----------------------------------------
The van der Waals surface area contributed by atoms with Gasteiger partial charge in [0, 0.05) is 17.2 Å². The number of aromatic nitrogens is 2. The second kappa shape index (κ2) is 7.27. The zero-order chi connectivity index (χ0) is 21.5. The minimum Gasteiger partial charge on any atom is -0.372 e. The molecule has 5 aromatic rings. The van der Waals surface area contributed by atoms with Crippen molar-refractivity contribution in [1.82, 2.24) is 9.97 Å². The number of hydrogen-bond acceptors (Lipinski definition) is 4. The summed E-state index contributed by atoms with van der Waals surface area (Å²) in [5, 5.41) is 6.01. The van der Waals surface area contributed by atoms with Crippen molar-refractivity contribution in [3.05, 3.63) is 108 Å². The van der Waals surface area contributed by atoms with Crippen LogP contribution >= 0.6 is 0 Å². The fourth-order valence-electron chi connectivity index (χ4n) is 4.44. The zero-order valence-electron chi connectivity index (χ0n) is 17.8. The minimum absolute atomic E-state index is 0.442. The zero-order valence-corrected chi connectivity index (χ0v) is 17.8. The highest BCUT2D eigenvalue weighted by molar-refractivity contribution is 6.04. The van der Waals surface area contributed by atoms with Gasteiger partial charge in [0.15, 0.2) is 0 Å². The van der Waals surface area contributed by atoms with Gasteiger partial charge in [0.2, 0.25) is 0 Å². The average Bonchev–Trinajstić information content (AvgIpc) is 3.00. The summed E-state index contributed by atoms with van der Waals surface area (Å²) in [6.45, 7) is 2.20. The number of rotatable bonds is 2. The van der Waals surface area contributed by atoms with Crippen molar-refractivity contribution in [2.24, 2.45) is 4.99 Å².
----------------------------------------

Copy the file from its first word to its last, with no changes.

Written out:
The van der Waals surface area contributed by atoms with Gasteiger partial charge in [0, 0.05) is 17.2 Å². The number of aromatic nitrogens is 2. The second kappa shape index (κ2) is 7.27. The zero-order chi connectivity index (χ0) is 21.5. The minimum Gasteiger partial charge on any atom is -0.372 e. The molecule has 5 aromatic rings. The van der Waals surface area contributed by atoms with Crippen molar-refractivity contribution in [1.82, 2.24) is 9.97 Å². The number of hydrogen-bond acceptors (Lipinski definition) is 4. The summed E-state index contributed by atoms with van der Waals surface area (Å²) in [5, 5.41) is 6.01. The van der Waals surface area contributed by atoms with Crippen molar-refractivity contribution in [3.05, 3.63) is 108 Å². The van der Waals surface area contributed by atoms with Crippen LogP contribution >= 0.6 is 0 Å². The fourth-order valence-electron chi connectivity index (χ4n) is 4.44. The zero-order valence-electron chi connectivity index (χ0n) is 17.8. The minimum absolute atomic E-state index is 0.442. The zero-order valence-corrected chi connectivity index (χ0v) is 17.8. The highest BCUT2D eigenvalue weighted by molar-refractivity contribution is 6.04. The van der Waals surface area contributed by atoms with Gasteiger partial charge in [0.15, 0.2) is 0 Å². The van der Waals surface area contributed by atoms with Gasteiger partial charge in [0.2, 0.25) is 0 Å². The average Bonchev–Trinajstić information content (AvgIpc) is 3.00. The summed E-state index contributed by atoms with van der Waals surface area (Å²) in [6.45, 7) is 2.20. The number of rotatable bonds is 2. The van der Waals surface area contributed by atoms with Crippen molar-refractivity contribution in [2.24, 2.45) is 4.99 Å².